only 16%, which would imply an increase in
temperature superior to 2.5 degrees Celcius up to 5 degrees C.
Speaking of average temperatures,
there are today more than 20 million hungry people
on this planet, island nations at risk.
What would happen on the planet if a
temperature increase should be produced such as the
one described and about which there is
unquestionable scientific evidence? I consider that
this is an issue of extreme urgency and of profound
concern, which the documents do not fulfill and that
we should try to compile adequate and emergent
formulas in future sessions, before the next
conference in Durban.
Second, it seems to me that key to
this process is the agreement that there is going to
be a second period of commitments to the Kyoto
Protocol is key in this process, and it is my
delegation’s interpretation that what is reflected
in these documents is a clear commitment that we are
going to go to that second period of the Kyoto
I am a realist, I understand that
tonight we are not going to be able to establish
quantities or specific national commitments, but
that we are confirming in this meeting the principle
of common but differentiated responsibilities,
according to the capacities of states, and that here
there have been agreements that we are going to a
second period of Kyoto commitments.
And third, I am concerned at the
way in which contributions and finances are being
approached; I recall the figures of that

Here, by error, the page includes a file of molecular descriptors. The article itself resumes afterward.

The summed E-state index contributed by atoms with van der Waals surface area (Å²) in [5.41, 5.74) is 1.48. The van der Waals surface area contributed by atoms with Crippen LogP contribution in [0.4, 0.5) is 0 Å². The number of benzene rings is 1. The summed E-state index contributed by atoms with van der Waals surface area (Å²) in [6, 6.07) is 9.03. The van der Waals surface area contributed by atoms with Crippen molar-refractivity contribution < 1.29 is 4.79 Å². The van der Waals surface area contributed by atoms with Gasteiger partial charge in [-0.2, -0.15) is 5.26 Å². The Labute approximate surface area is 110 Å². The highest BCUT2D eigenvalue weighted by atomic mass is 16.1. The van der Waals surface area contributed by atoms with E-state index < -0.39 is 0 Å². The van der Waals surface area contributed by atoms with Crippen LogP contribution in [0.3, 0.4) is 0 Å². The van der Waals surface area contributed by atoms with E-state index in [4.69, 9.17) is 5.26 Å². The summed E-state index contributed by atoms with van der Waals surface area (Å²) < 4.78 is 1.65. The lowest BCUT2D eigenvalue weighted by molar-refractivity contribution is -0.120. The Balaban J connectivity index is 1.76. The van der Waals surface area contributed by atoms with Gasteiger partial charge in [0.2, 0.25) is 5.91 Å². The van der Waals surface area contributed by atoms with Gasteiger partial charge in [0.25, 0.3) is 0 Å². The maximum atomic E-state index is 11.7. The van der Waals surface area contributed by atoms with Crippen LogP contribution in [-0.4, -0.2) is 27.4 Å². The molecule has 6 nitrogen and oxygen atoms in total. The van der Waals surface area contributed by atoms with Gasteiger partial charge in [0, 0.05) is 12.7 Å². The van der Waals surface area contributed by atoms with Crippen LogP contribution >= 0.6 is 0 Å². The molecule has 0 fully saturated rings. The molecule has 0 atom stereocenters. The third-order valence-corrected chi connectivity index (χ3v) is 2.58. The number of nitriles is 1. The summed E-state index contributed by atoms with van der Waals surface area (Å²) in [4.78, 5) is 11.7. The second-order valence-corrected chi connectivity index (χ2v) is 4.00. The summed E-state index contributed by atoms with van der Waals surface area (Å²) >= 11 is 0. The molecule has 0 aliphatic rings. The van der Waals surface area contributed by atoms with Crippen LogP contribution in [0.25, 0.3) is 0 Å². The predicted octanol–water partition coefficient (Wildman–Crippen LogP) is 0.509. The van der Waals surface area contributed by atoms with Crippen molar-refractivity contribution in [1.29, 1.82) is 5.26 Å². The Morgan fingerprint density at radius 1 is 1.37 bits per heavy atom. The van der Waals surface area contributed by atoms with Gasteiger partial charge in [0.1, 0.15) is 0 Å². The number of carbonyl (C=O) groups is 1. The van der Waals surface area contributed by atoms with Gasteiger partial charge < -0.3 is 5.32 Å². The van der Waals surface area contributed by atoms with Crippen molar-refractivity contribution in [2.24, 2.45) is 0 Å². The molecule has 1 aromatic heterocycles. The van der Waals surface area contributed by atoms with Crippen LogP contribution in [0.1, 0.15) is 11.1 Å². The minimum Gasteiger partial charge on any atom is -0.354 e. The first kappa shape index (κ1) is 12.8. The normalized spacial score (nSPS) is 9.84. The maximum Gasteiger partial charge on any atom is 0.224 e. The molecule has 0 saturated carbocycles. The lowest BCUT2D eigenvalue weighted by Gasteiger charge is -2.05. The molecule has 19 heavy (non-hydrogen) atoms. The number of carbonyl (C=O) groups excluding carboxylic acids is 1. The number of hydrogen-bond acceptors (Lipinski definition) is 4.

unprecedented night in Copenhagen, the language of
the documents, I recall that ambiguity and note with
concern that when US$100 billion is mentioned, one is
talking of mobilisation efforts, that when $30
billion is mentioned, one is talking of an
approximation to that figure, and I have not seen
here any concrete commitment regarding the source of
I understand, I interpret that what
the documents contributed by your presidency say, is
that there is a commitment on the part of the
governments of the developed countries to contribute
these figures. On the basis of these considerations,
Madam Chair, I would first like to make a request to
respect the consensus, and to listen to the
proposals of the Bolivian delegation, and I would
also like to support the proposal of the Venezuelan
delegation, likewise supported by Saudi Arabia, that
the corresponding working groups make a decision on
these documents, before doing so, that is to say,
directly in this plenary.
Once again, Madam Chair, I reiterate
my acknowledgement of the contribution of Mexico and
your own, Patricia.
Thank you very much.